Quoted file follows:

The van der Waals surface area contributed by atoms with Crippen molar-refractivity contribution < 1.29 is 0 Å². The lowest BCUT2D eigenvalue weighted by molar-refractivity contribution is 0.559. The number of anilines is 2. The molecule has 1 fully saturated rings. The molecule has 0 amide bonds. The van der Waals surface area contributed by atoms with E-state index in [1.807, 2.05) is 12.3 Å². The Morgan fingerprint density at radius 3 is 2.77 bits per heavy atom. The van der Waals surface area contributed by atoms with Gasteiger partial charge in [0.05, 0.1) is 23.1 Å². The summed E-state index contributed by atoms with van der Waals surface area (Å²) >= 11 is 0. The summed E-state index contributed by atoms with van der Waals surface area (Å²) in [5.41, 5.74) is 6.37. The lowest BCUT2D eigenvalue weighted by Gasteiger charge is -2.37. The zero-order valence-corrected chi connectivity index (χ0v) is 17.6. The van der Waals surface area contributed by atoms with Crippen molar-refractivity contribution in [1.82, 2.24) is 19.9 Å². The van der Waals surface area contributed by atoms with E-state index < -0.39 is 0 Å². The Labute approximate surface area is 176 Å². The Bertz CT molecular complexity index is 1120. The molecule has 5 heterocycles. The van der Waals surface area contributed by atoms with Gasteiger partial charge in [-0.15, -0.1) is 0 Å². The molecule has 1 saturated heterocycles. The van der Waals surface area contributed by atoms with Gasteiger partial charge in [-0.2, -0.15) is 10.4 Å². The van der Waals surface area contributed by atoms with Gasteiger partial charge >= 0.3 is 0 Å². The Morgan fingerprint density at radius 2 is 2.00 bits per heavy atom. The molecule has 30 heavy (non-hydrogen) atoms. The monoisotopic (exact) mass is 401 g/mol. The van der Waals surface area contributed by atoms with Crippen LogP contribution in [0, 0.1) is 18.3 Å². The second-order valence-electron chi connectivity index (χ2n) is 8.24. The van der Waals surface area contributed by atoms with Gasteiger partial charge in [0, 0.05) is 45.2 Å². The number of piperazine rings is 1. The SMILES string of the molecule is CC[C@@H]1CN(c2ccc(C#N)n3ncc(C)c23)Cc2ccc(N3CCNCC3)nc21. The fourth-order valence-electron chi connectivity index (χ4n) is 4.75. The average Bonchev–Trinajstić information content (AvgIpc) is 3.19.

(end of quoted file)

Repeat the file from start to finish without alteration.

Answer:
The van der Waals surface area contributed by atoms with Crippen molar-refractivity contribution < 1.29 is 0 Å². The lowest BCUT2D eigenvalue weighted by molar-refractivity contribution is 0.559. The number of anilines is 2. The molecule has 1 fully saturated rings. The molecule has 0 amide bonds. The van der Waals surface area contributed by atoms with E-state index in [1.807, 2.05) is 12.3 Å². The Morgan fingerprint density at radius 3 is 2.77 bits per heavy atom. The van der Waals surface area contributed by atoms with Gasteiger partial charge in [0.05, 0.1) is 23.1 Å². The summed E-state index contributed by atoms with van der Waals surface area (Å²) >= 11 is 0. The summed E-state index contributed by atoms with van der Waals surface area (Å²) in [5.41, 5.74) is 6.37. The lowest BCUT2D eigenvalue weighted by Gasteiger charge is -2.37. The zero-order valence-corrected chi connectivity index (χ0v) is 17.6. The van der Waals surface area contributed by atoms with Crippen molar-refractivity contribution in [1.82, 2.24) is 19.9 Å². The van der Waals surface area contributed by atoms with E-state index < -0.39 is 0 Å². The Labute approximate surface area is 176 Å². The Bertz CT molecular complexity index is 1120. The molecule has 5 heterocycles. The van der Waals surface area contributed by atoms with Gasteiger partial charge in [-0.15, -0.1) is 0 Å². The molecule has 1 saturated heterocycles. The van der Waals surface area contributed by atoms with Gasteiger partial charge in [-0.2, -0.15) is 10.4 Å². The van der Waals surface area contributed by atoms with Gasteiger partial charge >= 0.3 is 0 Å². The Morgan fingerprint density at radius 2 is 2.00 bits per heavy atom. The molecule has 30 heavy (non-hydrogen) atoms. The monoisotopic (exact) mass is 401 g/mol. The van der Waals surface area contributed by atoms with Crippen LogP contribution in [0, 0.1) is 18.3 Å². The second-order valence-electron chi connectivity index (χ2n) is 8.24. The van der Waals surface area contributed by atoms with Gasteiger partial charge in [0, 0.05) is 45.2 Å². The number of piperazine rings is 1. The SMILES string of the molecule is CC[C@@H]1CN(c2ccc(C#N)n3ncc(C)c23)Cc2ccc(N3CCNCC3)nc21. The fourth-order valence-electron chi connectivity index (χ4n) is 4.75. The average Bonchev–Trinajstić information content (AvgIpc) is 3.19.